Focusing on heart health and breathing can be a game changer

By Manor Park Chronicle

Person seated and stretching on yoga mat over one extended leg while other leg is bent.
Breathing slowly and deeply through the nose can produce a relaxation response, similar to yoga or tai chi. Photo: Pixabay

By Louise Lettström Hannant

I want to tell you about a scientific revelation that has been profound for me.

The stress we have experienced over the past year and half is beyond compare.

Manor Parkers stepped up to the challenges offering support to each other and the community. Unlike many other neighborhoods, we gained access to mental resilience, yoga, and fitness classes through Zoom or outdoors meetings. Equipment was made available to borrow or lend. The Manor Park listserve and the Buy Nothing Rockcliffe / Manor Park / New Edinburgh lists brought people together virtually. They also provided safe give-always during the long quarantine. Walking around in the community, people opened their hearts and shared warm smiles and greetings. Generosity prevailed throughout the lockdowns.

When COVID-19 hit, my work as a fitness instructor and health consultant was put on hold for a couple of months. I saw an opportunity to dive deeper into the body’s capacity to build resilience; our ability to withstand adversity and bounce back from difficult life events. Resilience does not make us immune to the experiences of stress, emotional upheaval, and suffering. It does empower us to tap into the strengths and support systems in our own bodies that help us to overcome challenges and move forward.

 To live we need to breathe. James Nestor, author of the best seller Breath, writes that breathing slowly and deeply through the nose produces a relaxation response. As the diaphragm lowers, it allows more air into your lungs and your body goes in to a more relaxed state. This kind of breathwork has roots in practises such as yoga  tai chi, and the breath meditation of Buddhism.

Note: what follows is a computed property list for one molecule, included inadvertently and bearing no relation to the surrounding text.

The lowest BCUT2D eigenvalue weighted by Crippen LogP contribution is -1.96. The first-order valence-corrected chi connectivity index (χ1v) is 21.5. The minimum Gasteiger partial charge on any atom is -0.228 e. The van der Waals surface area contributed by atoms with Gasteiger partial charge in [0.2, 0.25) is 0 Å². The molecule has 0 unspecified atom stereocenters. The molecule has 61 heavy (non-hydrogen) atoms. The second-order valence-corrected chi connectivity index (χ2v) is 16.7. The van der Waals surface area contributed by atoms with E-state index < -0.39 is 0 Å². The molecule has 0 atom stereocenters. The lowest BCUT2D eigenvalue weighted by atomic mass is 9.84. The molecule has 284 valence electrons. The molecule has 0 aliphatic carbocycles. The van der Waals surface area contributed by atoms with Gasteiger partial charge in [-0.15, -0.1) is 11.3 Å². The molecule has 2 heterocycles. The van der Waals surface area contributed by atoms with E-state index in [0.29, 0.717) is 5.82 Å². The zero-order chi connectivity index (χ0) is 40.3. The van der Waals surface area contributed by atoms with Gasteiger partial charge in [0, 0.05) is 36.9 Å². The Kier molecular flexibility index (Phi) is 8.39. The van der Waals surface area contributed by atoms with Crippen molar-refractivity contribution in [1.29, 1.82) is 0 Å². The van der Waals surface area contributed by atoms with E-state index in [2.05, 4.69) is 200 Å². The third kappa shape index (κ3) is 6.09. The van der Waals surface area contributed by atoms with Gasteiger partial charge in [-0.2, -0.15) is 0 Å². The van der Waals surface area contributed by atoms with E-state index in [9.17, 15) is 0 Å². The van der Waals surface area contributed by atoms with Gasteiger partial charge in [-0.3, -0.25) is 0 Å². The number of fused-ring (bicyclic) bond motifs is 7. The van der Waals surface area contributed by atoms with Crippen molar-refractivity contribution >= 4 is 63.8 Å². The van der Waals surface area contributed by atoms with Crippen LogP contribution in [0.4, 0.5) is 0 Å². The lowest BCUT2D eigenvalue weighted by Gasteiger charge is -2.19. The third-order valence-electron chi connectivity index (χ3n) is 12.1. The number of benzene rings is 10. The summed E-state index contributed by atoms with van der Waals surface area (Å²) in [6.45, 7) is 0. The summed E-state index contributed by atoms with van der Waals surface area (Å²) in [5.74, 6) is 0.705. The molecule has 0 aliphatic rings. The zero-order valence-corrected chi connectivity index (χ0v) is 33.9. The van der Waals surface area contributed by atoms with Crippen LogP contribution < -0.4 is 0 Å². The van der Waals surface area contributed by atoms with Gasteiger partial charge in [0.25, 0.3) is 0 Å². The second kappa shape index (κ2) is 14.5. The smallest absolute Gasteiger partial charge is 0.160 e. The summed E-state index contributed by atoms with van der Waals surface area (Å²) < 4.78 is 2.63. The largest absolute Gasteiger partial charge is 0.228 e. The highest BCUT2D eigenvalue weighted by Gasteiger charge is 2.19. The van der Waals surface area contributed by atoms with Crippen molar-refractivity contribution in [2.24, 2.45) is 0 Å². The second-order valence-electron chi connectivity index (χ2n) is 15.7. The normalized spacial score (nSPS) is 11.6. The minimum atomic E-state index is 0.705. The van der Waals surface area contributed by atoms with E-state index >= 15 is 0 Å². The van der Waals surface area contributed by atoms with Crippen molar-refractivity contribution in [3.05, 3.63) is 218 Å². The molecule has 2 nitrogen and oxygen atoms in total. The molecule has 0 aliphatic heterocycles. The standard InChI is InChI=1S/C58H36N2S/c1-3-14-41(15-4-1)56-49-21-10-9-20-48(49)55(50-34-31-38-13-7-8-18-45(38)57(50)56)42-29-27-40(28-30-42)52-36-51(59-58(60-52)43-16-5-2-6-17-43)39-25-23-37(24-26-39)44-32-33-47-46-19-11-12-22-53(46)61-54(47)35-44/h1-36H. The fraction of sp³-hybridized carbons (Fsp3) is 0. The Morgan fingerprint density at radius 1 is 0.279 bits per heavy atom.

We have a choice. We can either reinforce stress and fear or, we can tap into emotions like joy, compassion, or gratitude. They can benefit the entire body. These positive emotions also profoundly affect how we perceive, think, feel, and contribute to a happier, healthier, and more compassionate world.

Meditation and mindfulness practice together with breathwork can be a game changer by targeting stress, burnout, hormonal imbalances, sleep and digestive dysfunction.

The connection between heart and brain is called heart-brain coherence.

Understanding this connection has been a most important and profound insight in my professional and personal life. 

If this article intrigues you, I suggest you consider delving into meditation or establishing a mindfulness practice. The community centers in the area are offering yoga, fitness classes with mindfulness introduction.

You can read and find out more at the Heartmath Institute,, and James Nestor

Louise Lettström Hannant is a certified personal trainer and fitness specialist.